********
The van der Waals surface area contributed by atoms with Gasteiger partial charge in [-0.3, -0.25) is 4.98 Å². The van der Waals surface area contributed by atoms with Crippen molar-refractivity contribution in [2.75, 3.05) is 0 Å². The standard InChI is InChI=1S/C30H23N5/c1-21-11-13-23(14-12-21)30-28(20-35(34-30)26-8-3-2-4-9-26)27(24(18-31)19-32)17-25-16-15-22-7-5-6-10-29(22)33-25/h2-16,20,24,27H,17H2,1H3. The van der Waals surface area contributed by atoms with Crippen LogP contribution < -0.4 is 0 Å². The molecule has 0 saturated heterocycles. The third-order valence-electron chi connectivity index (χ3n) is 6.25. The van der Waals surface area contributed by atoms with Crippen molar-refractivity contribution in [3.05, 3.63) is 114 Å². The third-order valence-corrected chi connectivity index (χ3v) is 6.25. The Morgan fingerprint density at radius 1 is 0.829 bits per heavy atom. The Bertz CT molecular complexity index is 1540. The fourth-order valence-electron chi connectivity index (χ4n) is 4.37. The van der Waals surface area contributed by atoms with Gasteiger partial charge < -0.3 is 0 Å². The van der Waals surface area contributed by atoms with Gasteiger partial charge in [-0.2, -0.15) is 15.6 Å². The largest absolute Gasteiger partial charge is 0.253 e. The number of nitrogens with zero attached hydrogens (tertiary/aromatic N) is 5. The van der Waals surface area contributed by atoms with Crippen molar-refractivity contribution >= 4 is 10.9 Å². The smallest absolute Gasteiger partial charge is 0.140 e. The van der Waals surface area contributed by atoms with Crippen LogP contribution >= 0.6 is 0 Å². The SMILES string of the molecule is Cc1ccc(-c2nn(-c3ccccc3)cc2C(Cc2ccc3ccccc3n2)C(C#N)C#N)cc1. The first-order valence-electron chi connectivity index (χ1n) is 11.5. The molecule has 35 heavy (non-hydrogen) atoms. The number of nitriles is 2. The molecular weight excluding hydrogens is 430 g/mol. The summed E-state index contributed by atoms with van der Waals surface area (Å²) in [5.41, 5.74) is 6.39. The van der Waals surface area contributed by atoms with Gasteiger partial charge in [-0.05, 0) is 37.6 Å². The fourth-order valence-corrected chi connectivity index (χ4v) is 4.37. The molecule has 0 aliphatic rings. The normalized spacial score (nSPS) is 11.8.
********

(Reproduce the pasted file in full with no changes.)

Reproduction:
The van der Waals surface area contributed by atoms with Gasteiger partial charge in [-0.3, -0.25) is 4.98 Å². The van der Waals surface area contributed by atoms with Crippen molar-refractivity contribution in [2.75, 3.05) is 0 Å². The standard InChI is InChI=1S/C30H23N5/c1-21-11-13-23(14-12-21)30-28(20-35(34-30)26-8-3-2-4-9-26)27(24(18-31)19-32)17-25-16-15-22-7-5-6-10-29(22)33-25/h2-16,20,24,27H,17H2,1H3. The van der Waals surface area contributed by atoms with Crippen LogP contribution < -0.4 is 0 Å². The molecule has 0 saturated heterocycles. The third-order valence-electron chi connectivity index (χ3n) is 6.25. The van der Waals surface area contributed by atoms with Crippen molar-refractivity contribution in [3.05, 3.63) is 114 Å². The third-order valence-corrected chi connectivity index (χ3v) is 6.25. The Morgan fingerprint density at radius 1 is 0.829 bits per heavy atom. The Bertz CT molecular complexity index is 1540. The fourth-order valence-electron chi connectivity index (χ4n) is 4.37. The van der Waals surface area contributed by atoms with Gasteiger partial charge < -0.3 is 0 Å². The van der Waals surface area contributed by atoms with Gasteiger partial charge in [-0.2, -0.15) is 15.6 Å². The largest absolute Gasteiger partial charge is 0.253 e. The number of nitrogens with zero attached hydrogens (tertiary/aromatic N) is 5. The van der Waals surface area contributed by atoms with Crippen molar-refractivity contribution >= 4 is 10.9 Å². The smallest absolute Gasteiger partial charge is 0.140 e. The van der Waals surface area contributed by atoms with Crippen LogP contribution >= 0.6 is 0 Å². The SMILES string of the molecule is Cc1ccc(-c2nn(-c3ccccc3)cc2C(Cc2ccc3ccccc3n2)C(C#N)C#N)cc1. The first-order valence-electron chi connectivity index (χ1n) is 11.5. The molecule has 35 heavy (non-hydrogen) atoms. The number of nitriles is 2. The molecular weight excluding hydrogens is 430 g/mol. The summed E-state index contributed by atoms with van der Waals surface area (Å²) in [5.41, 5.74) is 6.39. The van der Waals surface area contributed by atoms with Gasteiger partial charge in [-0.05, 0) is 37.6 Å². The fourth-order valence-corrected chi connectivity index (χ4v) is 4.37. The molecule has 0 aliphatic rings. The normalized spacial score (nSPS) is 11.8.